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selfAdjoint
#2
Nov26-06, 07:55 AM
Emeritus
PF Gold
P: 8,147
Quote Quote by Q_Goest View Post
From Quantum Evolution (Johnjoe McFadden)

1. What biological feature of a bacteria allows it to 'see' or detect a given wavelength of light? What part of or feature of the cell detects light of a given wavelength?
Spots of opsin chemical (what we have in our retinas) on or just under the cell surface, combined with some transpot mechanism (not nerves) to get the info that a set of molecules has tripped due to being exposed to light to the motive mechanism of the bacterium.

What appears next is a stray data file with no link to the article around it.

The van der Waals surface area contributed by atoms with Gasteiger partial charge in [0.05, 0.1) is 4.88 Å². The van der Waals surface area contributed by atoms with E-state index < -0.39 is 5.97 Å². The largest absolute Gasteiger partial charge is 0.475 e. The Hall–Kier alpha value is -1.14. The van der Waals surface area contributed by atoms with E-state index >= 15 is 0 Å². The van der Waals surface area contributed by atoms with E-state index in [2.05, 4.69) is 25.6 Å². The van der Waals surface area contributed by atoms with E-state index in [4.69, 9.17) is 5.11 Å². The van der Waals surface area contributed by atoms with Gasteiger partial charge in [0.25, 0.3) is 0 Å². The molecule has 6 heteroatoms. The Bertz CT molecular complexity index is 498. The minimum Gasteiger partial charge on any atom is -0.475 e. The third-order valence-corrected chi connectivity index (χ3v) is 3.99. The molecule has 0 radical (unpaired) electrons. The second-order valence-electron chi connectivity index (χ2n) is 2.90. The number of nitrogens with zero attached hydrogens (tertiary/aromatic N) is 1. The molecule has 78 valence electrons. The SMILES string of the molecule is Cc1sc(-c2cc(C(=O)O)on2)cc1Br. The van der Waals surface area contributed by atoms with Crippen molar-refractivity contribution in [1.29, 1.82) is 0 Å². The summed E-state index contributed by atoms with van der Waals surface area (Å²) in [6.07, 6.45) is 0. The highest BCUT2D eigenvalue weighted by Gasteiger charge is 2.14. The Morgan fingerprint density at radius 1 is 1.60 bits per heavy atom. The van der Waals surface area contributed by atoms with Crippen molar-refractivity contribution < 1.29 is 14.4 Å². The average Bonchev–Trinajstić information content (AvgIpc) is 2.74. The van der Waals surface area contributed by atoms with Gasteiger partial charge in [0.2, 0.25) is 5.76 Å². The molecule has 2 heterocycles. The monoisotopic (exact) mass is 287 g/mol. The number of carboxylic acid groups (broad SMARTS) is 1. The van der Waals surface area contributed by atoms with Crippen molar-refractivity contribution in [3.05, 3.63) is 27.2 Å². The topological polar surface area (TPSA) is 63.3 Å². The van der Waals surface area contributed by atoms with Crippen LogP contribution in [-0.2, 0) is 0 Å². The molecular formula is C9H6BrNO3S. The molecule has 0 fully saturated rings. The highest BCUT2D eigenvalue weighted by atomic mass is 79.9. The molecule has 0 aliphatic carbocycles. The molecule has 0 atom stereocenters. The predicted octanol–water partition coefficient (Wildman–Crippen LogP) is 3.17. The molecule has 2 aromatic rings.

2. Are these not single celled organisms?
Yup. Sure stretches your preconceptions about "single celled" doesn't it?
3. How common is this feature?
Not at all uncommon. There are far more bacteria, and KINDS of bacteria, than there are animals big enough for humans to see. Just, literally, a whole world of life there. What they need to have in their vraious niches is what they have evolved to have. Evolution didn't stop when chordates branced off.

(Added later:) See this excellent discussion of the variety of eyes and other visual mechalisms in the animal kingdom. http://scienceblogs.com/pharyngula/2...ent_divers.php